“I got no days off or breaks during the day,” says Mimi, 44, describing her life as a domestic worker with a rich family in London. “Even drinking water in the middle of the day was not allowed,” she adds, explaining that she used to hide a bottle of water in her bucket of cleaning materials so she could drink while cleaning the toilet and no one would see.
Mimi, a Filipino national, was brought to the UK as a domestic worker by her Emirati employer six years ago. She says she was not properly fed and that her wages were frequently deducted from her salary, meaning some months she wasn’t paid at all.
The mother-of-three is one of thousands of women who have come to the UK from outside the EU to accompany an existing employer in their private household on an overseas domestic worker visa, usually so they can send their earnings to families in their home countries.
In 2012, the government introduced restrictions which removed the rights of holders of the visa to change employer and renew their stay in the UK. Instead, workers entered on a six-month, non-renewable visa, on which they could not change employer, no matter the reason.
Following a damning review of the visa scheme in 2016, the Home Office made changes to it which allowed domestic workers to switch employers within the six-month term of their visa, and to apply for further leave to remain as a domestic worker for up to two years if they were recognised as having been enslaved under the National Referral Mechanism (NRM), the UK’s framework for identifying modern slavery victims.
However, charities supporting domestic workers say the changes have made no difference to the levels of abuse and domestic servitude reported to them by women who have successfully escaped their workplaces, and that people are often left fearful of deportation after fleeing.
Kalayaan, the UK’s leading organisation for domestic workers, along with the Voice of Domestic Workers, are calling on ministers to urgently reinstate the original overseas domestic worker visa. They argue that, due to the hidden and unregulated nature of domestic work, combined by the workers’ status as a migrant and dependence on their employer for work, immigration status and accommodation, it is placing domestic workers at heightened risk of abuse and exploitation.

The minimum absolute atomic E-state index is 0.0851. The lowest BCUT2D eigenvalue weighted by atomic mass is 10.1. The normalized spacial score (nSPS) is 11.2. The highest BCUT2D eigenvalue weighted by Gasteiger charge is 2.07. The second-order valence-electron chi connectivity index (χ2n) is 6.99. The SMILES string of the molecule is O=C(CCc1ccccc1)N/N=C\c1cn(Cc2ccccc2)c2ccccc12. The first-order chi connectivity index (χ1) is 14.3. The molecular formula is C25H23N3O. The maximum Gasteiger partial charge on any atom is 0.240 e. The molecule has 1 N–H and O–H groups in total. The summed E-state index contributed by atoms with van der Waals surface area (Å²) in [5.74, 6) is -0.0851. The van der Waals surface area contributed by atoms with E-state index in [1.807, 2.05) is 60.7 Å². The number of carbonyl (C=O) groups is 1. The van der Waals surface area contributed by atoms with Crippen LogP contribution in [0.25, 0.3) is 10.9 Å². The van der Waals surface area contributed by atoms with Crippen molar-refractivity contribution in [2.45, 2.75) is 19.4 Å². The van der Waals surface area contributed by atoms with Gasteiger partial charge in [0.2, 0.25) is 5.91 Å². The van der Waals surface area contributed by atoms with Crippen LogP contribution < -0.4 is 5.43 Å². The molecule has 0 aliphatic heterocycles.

Jess Phillips, a Labour MP who is backing the campaign, said: "It is harrowing to hear the experiences of exploitation and abuse each and every time I meet with overseas domestic workers. Without question these women need agency, rights and support that the current system does not provide."
A survey of 539 domestic workers in the UK conducted by the Voice of Domestic Workers in 2018 showed that more than three quarters had experienced physical, verbal or sexual abuse, half reported that they were not given enough food at work and six in 10 were not given their own private room in employers’ houses.
It also found that the majority were paid below the national minimum wage – receiving between £300 and £400 while working 60-80 hour per week.
Several months after arriving in London, Mimi found the courage to flee from the abuse. “Although I was scared, I managed to do it,” she says. But life wasn’t easy after her escape, as she found herself undocumented and homeless, and began to live in fear of being caught and deported.
After two years of homelessness, sleeping on the sofas of friends, Mimi was introduced to the charity Voice of Domestic Workers, which informed her that she could be referred to the NRM.
She waited for four years to receive a decision, during which she was not allowed to work and had to rely on the £35 a week from the Home Office – most of which she sent home to her children in the Philippines. She finally received a positive decision at the end of 2019, and was granted a two-year domestic worker visa. Although she found a job, this was terminated during the pandemic, and she is now worried about what will happen when her visa runs out at the end of 2021.